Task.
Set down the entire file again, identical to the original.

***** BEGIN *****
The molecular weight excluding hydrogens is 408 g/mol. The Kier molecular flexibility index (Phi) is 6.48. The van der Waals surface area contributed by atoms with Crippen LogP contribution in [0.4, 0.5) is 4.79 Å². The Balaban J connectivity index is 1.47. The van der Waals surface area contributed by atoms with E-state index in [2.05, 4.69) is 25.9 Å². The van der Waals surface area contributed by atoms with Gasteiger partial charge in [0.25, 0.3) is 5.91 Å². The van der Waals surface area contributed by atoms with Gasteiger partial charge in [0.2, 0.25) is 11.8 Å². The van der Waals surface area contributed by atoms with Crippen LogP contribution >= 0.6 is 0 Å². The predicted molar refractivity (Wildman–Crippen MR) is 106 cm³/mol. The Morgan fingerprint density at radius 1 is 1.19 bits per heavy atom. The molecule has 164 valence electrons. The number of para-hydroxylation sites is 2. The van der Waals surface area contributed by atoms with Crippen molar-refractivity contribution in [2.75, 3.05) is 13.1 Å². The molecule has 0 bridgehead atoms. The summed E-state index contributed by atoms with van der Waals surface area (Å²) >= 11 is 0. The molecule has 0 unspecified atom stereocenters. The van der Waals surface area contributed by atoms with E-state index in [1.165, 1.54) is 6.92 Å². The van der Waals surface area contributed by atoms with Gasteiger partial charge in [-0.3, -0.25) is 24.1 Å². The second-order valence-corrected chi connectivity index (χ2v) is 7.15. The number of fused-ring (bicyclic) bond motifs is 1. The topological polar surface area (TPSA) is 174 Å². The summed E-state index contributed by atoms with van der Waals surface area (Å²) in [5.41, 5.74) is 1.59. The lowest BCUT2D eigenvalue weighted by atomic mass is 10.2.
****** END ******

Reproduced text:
The molecular weight excluding hydrogens is 408 g/mol. The Kier molecular flexibility index (Phi) is 6.48. The van der Waals surface area contributed by atoms with Crippen LogP contribution in [0.4, 0.5) is 4.79 Å². The Balaban J connectivity index is 1.47. The van der Waals surface area contributed by atoms with E-state index in [2.05, 4.69) is 25.9 Å². The van der Waals surface area contributed by atoms with Gasteiger partial charge in [0.25, 0.3) is 5.91 Å². The van der Waals surface area contributed by atoms with Gasteiger partial charge in [0.2, 0.25) is 11.8 Å². The van der Waals surface area contributed by atoms with Crippen LogP contribution >= 0.6 is 0 Å². The predicted molar refractivity (Wildman–Crippen MR) is 106 cm³/mol. The Morgan fingerprint density at radius 1 is 1.19 bits per heavy atom. The molecule has 164 valence electrons. The number of para-hydroxylation sites is 2. The van der Waals surface area contributed by atoms with Crippen molar-refractivity contribution in [2.75, 3.05) is 13.1 Å². The molecule has 0 bridgehead atoms. The summed E-state index contributed by atoms with van der Waals surface area (Å²) >= 11 is 0. The molecule has 0 unspecified atom stereocenters. The van der Waals surface area contributed by atoms with E-state index in [1.165, 1.54) is 6.92 Å². The van der Waals surface area contributed by atoms with Gasteiger partial charge in [-0.3, -0.25) is 24.1 Å². The second-order valence-corrected chi connectivity index (χ2v) is 7.15. The number of fused-ring (bicyclic) bond motifs is 1. The topological polar surface area (TPSA) is 174 Å². The summed E-state index contributed by atoms with van der Waals surface area (Å²) in [5.41, 5.74) is 1.59. The lowest BCUT2D eigenvalue weighted by atomic mass is 10.2.